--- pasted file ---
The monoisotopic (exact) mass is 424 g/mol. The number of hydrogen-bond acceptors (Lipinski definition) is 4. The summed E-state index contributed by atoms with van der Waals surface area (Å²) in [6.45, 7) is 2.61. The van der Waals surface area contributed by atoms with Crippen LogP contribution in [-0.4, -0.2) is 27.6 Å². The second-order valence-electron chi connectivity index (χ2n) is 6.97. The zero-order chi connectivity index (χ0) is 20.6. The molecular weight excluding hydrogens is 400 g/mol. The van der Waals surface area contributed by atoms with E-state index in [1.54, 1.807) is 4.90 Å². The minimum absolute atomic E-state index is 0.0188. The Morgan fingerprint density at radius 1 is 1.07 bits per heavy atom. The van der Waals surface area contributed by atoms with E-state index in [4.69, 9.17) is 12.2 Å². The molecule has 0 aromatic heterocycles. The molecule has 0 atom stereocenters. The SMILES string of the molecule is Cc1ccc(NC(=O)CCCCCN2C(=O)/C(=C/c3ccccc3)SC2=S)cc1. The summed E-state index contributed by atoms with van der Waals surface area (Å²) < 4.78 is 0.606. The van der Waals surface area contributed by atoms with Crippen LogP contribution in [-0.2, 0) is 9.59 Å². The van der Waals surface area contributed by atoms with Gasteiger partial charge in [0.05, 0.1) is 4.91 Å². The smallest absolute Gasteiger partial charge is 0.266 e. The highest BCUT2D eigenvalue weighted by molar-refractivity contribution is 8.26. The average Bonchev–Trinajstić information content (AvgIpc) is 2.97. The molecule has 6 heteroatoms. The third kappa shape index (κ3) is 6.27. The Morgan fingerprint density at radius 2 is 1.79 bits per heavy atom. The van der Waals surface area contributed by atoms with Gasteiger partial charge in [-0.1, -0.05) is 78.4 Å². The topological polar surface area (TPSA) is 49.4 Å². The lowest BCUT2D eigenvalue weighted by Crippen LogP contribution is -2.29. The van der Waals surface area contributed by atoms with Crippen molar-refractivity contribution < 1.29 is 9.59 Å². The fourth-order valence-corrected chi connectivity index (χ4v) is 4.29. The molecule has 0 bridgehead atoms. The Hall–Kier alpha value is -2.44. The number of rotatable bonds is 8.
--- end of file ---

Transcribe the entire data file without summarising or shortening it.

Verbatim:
The monoisotopic (exact) mass is 424 g/mol. The number of hydrogen-bond acceptors (Lipinski definition) is 4. The summed E-state index contributed by atoms with van der Waals surface area (Å²) in [6.45, 7) is 2.61. The van der Waals surface area contributed by atoms with Crippen LogP contribution in [-0.4, -0.2) is 27.6 Å². The second-order valence-electron chi connectivity index (χ2n) is 6.97. The zero-order chi connectivity index (χ0) is 20.6. The molecular weight excluding hydrogens is 400 g/mol. The van der Waals surface area contributed by atoms with E-state index in [1.54, 1.807) is 4.90 Å². The minimum absolute atomic E-state index is 0.0188. The Morgan fingerprint density at radius 1 is 1.07 bits per heavy atom. The van der Waals surface area contributed by atoms with E-state index in [4.69, 9.17) is 12.2 Å². The molecule has 0 aromatic heterocycles. The molecule has 0 atom stereocenters. The SMILES string of the molecule is Cc1ccc(NC(=O)CCCCCN2C(=O)/C(=C/c3ccccc3)SC2=S)cc1. The summed E-state index contributed by atoms with van der Waals surface area (Å²) < 4.78 is 0.606. The van der Waals surface area contributed by atoms with Crippen LogP contribution in [-0.2, 0) is 9.59 Å². The van der Waals surface area contributed by atoms with Gasteiger partial charge in [0.05, 0.1) is 4.91 Å². The smallest absolute Gasteiger partial charge is 0.266 e. The highest BCUT2D eigenvalue weighted by molar-refractivity contribution is 8.26. The average Bonchev–Trinajstić information content (AvgIpc) is 2.97. The molecule has 6 heteroatoms. The third kappa shape index (κ3) is 6.27. The Morgan fingerprint density at radius 2 is 1.79 bits per heavy atom. The van der Waals surface area contributed by atoms with Gasteiger partial charge in [-0.1, -0.05) is 78.4 Å². The topological polar surface area (TPSA) is 49.4 Å². The lowest BCUT2D eigenvalue weighted by Crippen LogP contribution is -2.29. The van der Waals surface area contributed by atoms with Crippen molar-refractivity contribution < 1.29 is 9.59 Å². The fourth-order valence-corrected chi connectivity index (χ4v) is 4.29. The molecule has 0 bridgehead atoms. The Hall–Kier alpha value is -2.44. The number of rotatable bonds is 8.